7:11                             General Grant (at Savannah) hears the booming of artillery.

 

[Corrections and additions most welcome, as long as references provided – Ozzy.]

 

       

Share this post


Link to post
Share on other sites

I offer a couple of additions.

On page 152 of my signed Wiley Sword’s 2001 edition is the following concerning the confrontation between Prentiss and Peabody in the camp of the 25th Missouri; “Reining his horse in front of Peabody, who was just preparing to mount, Prentiss angrily demanded to know if he had provoked an attack by sending out a force without orders. Peabody answered that he had sent out a reconnaissance patrol after attempting to notify Prentiss of his intention. (Bold added by me)

                The first puzzle piece here is that Peabody states he sent out a reconnaissance patrol. Prentiss had given Peabody and Powell permission to send out reconnaissance patrols so there was “no defiance of orders” when Peabody ordered Powell to take a reconnaissance patrol to the front. However, they were not to bring on a “general engagement.”

                But Prentiss had heard a lot of firing; Prentiss knew that the war god Colonel David Moore had gone forward with the entire 21st Missouri to “lick them.” And when he rode into Peabody’s camp he found the long roll had been sounded in the camp of the 25th Missouri and Peabody had his regiment toeing the line in preparation of moving forward. This is why he demanded to know from Peabody if he had sent out a force without orders.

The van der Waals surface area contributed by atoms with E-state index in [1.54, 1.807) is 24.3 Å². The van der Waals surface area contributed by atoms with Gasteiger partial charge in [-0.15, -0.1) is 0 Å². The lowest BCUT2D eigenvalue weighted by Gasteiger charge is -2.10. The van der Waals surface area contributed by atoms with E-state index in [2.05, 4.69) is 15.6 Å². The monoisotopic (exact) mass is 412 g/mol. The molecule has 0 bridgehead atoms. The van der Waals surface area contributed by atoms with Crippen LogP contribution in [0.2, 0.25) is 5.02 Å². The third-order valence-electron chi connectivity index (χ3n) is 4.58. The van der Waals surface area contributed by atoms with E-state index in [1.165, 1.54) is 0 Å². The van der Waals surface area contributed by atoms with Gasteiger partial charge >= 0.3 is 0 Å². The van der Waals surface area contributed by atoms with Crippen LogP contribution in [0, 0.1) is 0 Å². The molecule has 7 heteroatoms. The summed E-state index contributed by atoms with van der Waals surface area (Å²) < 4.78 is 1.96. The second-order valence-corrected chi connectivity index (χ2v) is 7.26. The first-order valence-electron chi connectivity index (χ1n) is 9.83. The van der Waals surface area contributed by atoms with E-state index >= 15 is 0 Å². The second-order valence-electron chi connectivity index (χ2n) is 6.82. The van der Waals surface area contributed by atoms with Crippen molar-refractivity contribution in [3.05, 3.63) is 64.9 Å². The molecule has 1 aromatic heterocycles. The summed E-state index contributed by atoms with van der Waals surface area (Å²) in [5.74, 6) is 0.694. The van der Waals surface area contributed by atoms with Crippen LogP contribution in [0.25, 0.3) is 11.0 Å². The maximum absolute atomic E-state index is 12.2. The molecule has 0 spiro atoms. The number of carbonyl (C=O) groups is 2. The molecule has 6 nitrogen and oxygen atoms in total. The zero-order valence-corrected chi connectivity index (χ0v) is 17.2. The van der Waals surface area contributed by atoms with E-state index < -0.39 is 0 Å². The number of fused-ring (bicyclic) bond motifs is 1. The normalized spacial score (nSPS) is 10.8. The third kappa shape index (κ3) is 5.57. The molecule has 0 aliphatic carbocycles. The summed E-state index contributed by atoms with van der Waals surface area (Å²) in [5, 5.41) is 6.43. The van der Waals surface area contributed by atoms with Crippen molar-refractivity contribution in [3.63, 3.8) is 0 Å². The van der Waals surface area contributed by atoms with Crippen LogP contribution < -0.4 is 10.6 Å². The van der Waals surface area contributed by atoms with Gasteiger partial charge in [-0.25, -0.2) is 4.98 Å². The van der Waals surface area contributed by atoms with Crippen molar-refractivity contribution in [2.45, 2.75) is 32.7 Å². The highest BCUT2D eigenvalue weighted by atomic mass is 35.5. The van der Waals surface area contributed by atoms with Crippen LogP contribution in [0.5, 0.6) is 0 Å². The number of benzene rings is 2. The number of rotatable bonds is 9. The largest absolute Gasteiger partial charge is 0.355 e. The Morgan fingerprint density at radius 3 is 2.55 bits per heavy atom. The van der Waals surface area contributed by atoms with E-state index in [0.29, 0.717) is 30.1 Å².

The eye-catching phrase is that Peabody tried to inform Prentiss of his intention to send out a patrol but had failed to let Prentiss know due to his messenger not being able to find Prentiss.

                None of the other major Shiloh books mention that Peabody attempted to inform Prentiss that he was sending out Major Powell at 3 a. m.

                There are several varying accounts of the confrontation between Prentiss and Peabody and what was said. I was curious where Wiley Sword had gotten the account he used in his book. His reference notes referred to Shea which led to John Gilmary Shea in the bibliography to Shea’s The American Nation. Shea seems to have been a prolific author with many books about Americans and patriotism. The American Nation was a compilation of men who gave their all for Union. Included in the book are chapters on Major General William Hervey Lamm Wallace, Colonel Julius Raith and Colonel Everett Peabody. The chapter on Colonel Everett Peabody gives many details on his life and then goes into an account of the battle of Shiloh commencing on April 5, 1862. The author covers Peabody with praise and gives an account of the activities concerning Peabody sending out Powell’s patrol. Shea wrote “Few officers have fallen during the war, whose services were so valuable to the country, or whose prospects of honorable distinction were so brilliant, as those of Colonel Everett Peabody.”